Use magic to help you move. I’m not just talking about Life Grip (back in base, silly!), Death Grip (out of the base!), and various forms of knockback to bounce people out of the base. I’m also not talking about various creative uses of your warlock teleport circle, or Blink. No, I’m also talking about using the demon TIVO itself – Ritual of Summoning – to move your forces around. Especially in coordination with guilds and preformed raids, this can help move your healers around to get them to the next hotspot before the invasion happens.

You have spies; use them. You should be using spies; stealthed units with the ability to report what they see. Spies in each base can give you troop counts and positioning, as well as join in to take out scouts or healers when your assault comes. Defenders should park someone in each base; attackers might be able to get away with stationing someone in Baradin Hold, but it’s better if the bases are monitored, too.


I spend a lot of time in Tol Barad looking at the above map. What’s going on? Why are we winning? Why are we losing? Where do we need people? Where are we strong, where are we weak?

This is a hard battleground to win as the attackers. The defenders have a somewhat simpler strategy to follow, one that is also more forgiving of individual errors and weaknesses. Go here, now go here. But just because it’s simple for the defenders and complex for the attackers doesn’t mean that the battleground is responsible for your particular loss. Did you have a plan? Did you execute on that plan? Were you able to take the bases you needed to take? Did you stay together, or did you get scattered?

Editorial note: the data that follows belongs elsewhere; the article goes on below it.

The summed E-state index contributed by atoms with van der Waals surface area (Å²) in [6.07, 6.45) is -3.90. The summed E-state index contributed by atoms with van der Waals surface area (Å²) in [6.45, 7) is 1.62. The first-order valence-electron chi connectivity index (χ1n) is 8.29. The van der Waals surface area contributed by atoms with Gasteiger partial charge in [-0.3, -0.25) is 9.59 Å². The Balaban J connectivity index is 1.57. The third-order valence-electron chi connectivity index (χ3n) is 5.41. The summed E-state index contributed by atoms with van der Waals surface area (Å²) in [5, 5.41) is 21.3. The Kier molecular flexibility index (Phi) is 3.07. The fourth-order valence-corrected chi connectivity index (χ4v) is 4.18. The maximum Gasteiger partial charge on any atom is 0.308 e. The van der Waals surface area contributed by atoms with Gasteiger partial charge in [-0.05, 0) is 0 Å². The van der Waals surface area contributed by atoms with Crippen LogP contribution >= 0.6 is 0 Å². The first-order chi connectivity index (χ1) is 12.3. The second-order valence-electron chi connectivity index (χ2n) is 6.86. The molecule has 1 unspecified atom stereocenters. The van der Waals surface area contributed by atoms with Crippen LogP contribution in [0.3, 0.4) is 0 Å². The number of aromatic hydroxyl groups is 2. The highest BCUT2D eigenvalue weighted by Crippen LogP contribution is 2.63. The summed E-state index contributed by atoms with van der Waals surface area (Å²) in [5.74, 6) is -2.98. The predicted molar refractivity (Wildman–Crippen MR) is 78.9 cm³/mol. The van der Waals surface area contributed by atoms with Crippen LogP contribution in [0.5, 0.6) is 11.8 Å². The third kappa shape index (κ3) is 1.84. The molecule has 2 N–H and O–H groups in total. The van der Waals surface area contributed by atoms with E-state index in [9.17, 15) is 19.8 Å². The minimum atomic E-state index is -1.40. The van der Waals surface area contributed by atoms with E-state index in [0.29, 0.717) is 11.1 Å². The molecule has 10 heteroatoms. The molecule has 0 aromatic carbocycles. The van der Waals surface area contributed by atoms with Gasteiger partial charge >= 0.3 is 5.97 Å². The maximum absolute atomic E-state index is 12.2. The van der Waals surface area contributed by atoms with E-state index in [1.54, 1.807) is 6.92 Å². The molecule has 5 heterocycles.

In a normal, balanced battleground, a loss comes down to one team playing better than the other. Maybe you played poorly, maybe they played well – but whatever it was, one team played better than the other.

Tol Barad is different. Tol Barad is biased, heavily, towards the defenders. Winning as an attacker should feel big, because it is big. But it’s not going to happen every time.

Sometimes, you will do everything right and still lose Tol Barad. That’s okay. Don’t beat yourself, or your teammates, up about it. Get over it, learn what you can from it, and try again in two hours.


You’re not going to win Tol Barad all the time.

I think that’s the thing that I have learned the most over the last few weeks in Tol Barad – it’s not a no-win situation. This is not the Kobyashi Maru test, a true scenario with no possible way to win.

It’s just hard. Really hard at times, but hard.

At some point, someone on your server will do it. They’ll flip Tol Barad to the other faction. Perhaps they lead a brilliant assault. Perhaps they queue in the late night hours and stay up until the morning making sure it doesn’t switch hands.

Tol Barad is neither fair nor balanced. It is a rock that you can dash your faction against and lose repeatedly. It is a place you can hold for a week and then wonder how you lost in a matter of minutes.

It is not always fun. It is not always rewarding. It is a hard battleground.

But you can win it.

Good luck.


Filed under Battleground Strategies, Cynwise's Battlefield Manual

The Battle For Gilneas

The Battle for Gilneas is one of three new PvP battlegrounds introduced in Cataclysm. It is a relatively straightforward 10v10 resource match between the Horde and Alliance, set in the wonderfully gloomy atmosphere of Gilneas. There are three nodes to control – the Lighthouse (LH), Waterworks (WW), and Mine – and each node generates resources for your side. Each node has a flag you need to click and channel for a few seconds to capture. The more nodes you control, the faster your team gains resources. First team to 2000 resources wins.